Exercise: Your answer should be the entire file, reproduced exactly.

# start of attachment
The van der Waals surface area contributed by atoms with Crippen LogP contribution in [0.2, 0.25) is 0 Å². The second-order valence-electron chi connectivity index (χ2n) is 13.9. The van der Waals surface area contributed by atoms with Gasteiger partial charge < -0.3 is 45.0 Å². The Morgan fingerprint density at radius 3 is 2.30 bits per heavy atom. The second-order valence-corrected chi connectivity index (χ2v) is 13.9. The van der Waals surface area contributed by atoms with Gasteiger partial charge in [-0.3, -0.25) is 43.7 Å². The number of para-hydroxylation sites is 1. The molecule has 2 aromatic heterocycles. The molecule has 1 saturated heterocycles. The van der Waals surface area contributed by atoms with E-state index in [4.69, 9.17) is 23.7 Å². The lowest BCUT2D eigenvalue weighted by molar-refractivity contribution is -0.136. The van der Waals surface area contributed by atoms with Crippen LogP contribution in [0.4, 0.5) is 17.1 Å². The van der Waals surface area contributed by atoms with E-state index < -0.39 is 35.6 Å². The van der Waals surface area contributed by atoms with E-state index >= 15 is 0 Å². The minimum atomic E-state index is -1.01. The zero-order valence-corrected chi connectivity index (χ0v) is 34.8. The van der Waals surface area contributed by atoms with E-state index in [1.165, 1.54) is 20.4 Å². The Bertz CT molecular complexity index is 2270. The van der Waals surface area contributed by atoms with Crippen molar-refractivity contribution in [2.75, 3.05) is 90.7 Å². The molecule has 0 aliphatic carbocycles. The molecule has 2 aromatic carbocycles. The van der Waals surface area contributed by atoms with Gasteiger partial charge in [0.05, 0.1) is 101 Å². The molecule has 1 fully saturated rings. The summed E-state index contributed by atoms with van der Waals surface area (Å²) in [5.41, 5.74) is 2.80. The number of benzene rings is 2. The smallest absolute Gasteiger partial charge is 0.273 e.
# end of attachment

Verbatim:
The van der Waals surface area contributed by atoms with Crippen LogP contribution in [0.2, 0.25) is 0 Å². The second-order valence-electron chi connectivity index (χ2n) is 13.9. The van der Waals surface area contributed by atoms with Gasteiger partial charge < -0.3 is 45.0 Å². The Morgan fingerprint density at radius 3 is 2.30 bits per heavy atom. The second-order valence-corrected chi connectivity index (χ2v) is 13.9. The van der Waals surface area contributed by atoms with Gasteiger partial charge in [-0.3, -0.25) is 43.7 Å². The number of para-hydroxylation sites is 1. The molecule has 2 aromatic heterocycles. The molecule has 1 saturated heterocycles. The van der Waals surface area contributed by atoms with E-state index in [4.69, 9.17) is 23.7 Å². The lowest BCUT2D eigenvalue weighted by molar-refractivity contribution is -0.136. The van der Waals surface area contributed by atoms with Crippen LogP contribution in [0.4, 0.5) is 17.1 Å². The van der Waals surface area contributed by atoms with E-state index < -0.39 is 35.6 Å². The van der Waals surface area contributed by atoms with E-state index >= 15 is 0 Å². The minimum atomic E-state index is -1.01. The zero-order valence-corrected chi connectivity index (χ0v) is 34.8. The van der Waals surface area contributed by atoms with E-state index in [1.165, 1.54) is 20.4 Å². The Bertz CT molecular complexity index is 2270. The van der Waals surface area contributed by atoms with Crippen molar-refractivity contribution in [2.75, 3.05) is 90.7 Å². The molecule has 0 aliphatic carbocycles. The molecule has 2 aromatic carbocycles. The van der Waals surface area contributed by atoms with Gasteiger partial charge in [0.05, 0.1) is 101 Å². The molecule has 1 fully saturated rings. The summed E-state index contributed by atoms with van der Waals surface area (Å²) in [5.41, 5.74) is 2.80. The number of benzene rings is 2. The smallest absolute Gasteiger partial charge is 0.273 e.